The U.S. Department of Transportation set new standards for car roof strength under the Obama administration, set to be enforced starting with 2017 models.
The more stringent standards are intended to reduce the injuries and fatalities from rollover accidents, which tend to have more dire consequences than other types of motor vehicle accidents.
“Rollovers are the deadliest crashes on our highways and today’s rule will help occupants survive these horrific events,” said then-Transportation Secretary Ray LaHood when the new standards were announced.
Of the 9.1 million motor vehicle accidents in 2010, only 2.1 percent involved a rollover; however, this small percentage of accidents accounted for nearly 35 percent of all car accident deaths, according to the National Highway Traffic Safety Administration.
With these troubling numbers in mind, LaHood announced new, stricter standards for roof strength. The new requirements are:
- Vehicles up to 6,000 pounds must have roof-crush resistance equal to 3 times the weight of the vehicle, effectively doubling the existing requirement.
- Vehicles over 6,000 pounds (up to 10,000 pounds) must be able to withstand force up to 1.5 times the vehicle’s weight. This is the first time this class of vehicle has been subject to roof strength regulations.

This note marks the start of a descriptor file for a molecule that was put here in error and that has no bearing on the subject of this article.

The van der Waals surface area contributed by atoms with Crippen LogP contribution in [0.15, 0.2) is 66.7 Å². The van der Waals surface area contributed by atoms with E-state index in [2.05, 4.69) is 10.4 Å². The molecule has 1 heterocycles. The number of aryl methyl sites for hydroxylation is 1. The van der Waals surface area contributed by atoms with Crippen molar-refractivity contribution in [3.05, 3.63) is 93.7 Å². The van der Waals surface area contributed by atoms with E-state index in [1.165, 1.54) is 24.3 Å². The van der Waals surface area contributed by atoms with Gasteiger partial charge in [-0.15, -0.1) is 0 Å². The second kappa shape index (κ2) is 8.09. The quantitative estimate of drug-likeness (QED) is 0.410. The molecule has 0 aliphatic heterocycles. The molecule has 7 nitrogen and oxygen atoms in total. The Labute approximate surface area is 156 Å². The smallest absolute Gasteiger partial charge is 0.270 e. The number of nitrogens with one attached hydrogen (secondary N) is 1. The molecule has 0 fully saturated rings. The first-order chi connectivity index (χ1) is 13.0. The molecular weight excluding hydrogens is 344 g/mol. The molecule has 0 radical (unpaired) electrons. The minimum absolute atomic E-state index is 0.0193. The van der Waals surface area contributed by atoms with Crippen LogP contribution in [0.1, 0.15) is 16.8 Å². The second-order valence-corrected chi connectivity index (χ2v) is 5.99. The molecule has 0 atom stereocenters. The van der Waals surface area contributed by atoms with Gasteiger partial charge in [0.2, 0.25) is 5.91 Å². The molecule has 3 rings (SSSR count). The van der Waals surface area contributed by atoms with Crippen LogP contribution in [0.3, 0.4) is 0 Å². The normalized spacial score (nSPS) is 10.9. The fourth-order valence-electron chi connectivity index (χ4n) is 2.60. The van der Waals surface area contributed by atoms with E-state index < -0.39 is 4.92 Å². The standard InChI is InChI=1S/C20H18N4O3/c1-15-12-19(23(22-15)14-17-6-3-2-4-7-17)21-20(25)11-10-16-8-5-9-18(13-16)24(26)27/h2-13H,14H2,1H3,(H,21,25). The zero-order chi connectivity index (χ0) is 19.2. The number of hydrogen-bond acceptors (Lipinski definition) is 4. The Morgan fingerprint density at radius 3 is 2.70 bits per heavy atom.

Phasing in the new strength standards began in September 2012, and all vehicles must comply with the new standards by the 2017 model year.
While these new standards are an important step in reducing the danger of rollover accidents, some critics say they do not go far enough to protect consumers. Advocates for Highway and Auto Safety Vice President Jacqueline Gillan told the Wall Street Journal that the new standards are “wholly inadequate to protect most of the people who are injured or killed by roof crush in rollover crashes.” Other consumer advocates have urged federal regulators to adopt new standards for buses and other commercial vehicles, in addition to the passenger vehicles addressed by the new requirements.
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In addition, while these new standards will help reduce the risk of the roof crushing inward, they will not affect the most important aspect of reducing rollover injuries and deaths: seatbelts. More than 7,600 people were killed in rollover crashes in 2010, with the majority of fatalities (65 percent) coming from those not wearing seat belts, according to NHTSA data.
“These new standards go a long way toward reducing deaths, but safety belts are the first, most important step everyone should take to protecting themselves and their families,” LaHood said in the announcement.
Seatbelt use has been proven to reduce the risk of serious injury or death in a car accident by 50 percent, and 88 percent of New Jersey residents report using their seat belts while in a vehicle. More than 4,000 New Jersey drivers and passengers were killed in car accidents between 2003 and 2012, and with the use of seatbelts and new safety standards, hopefully lives can be saved in the future.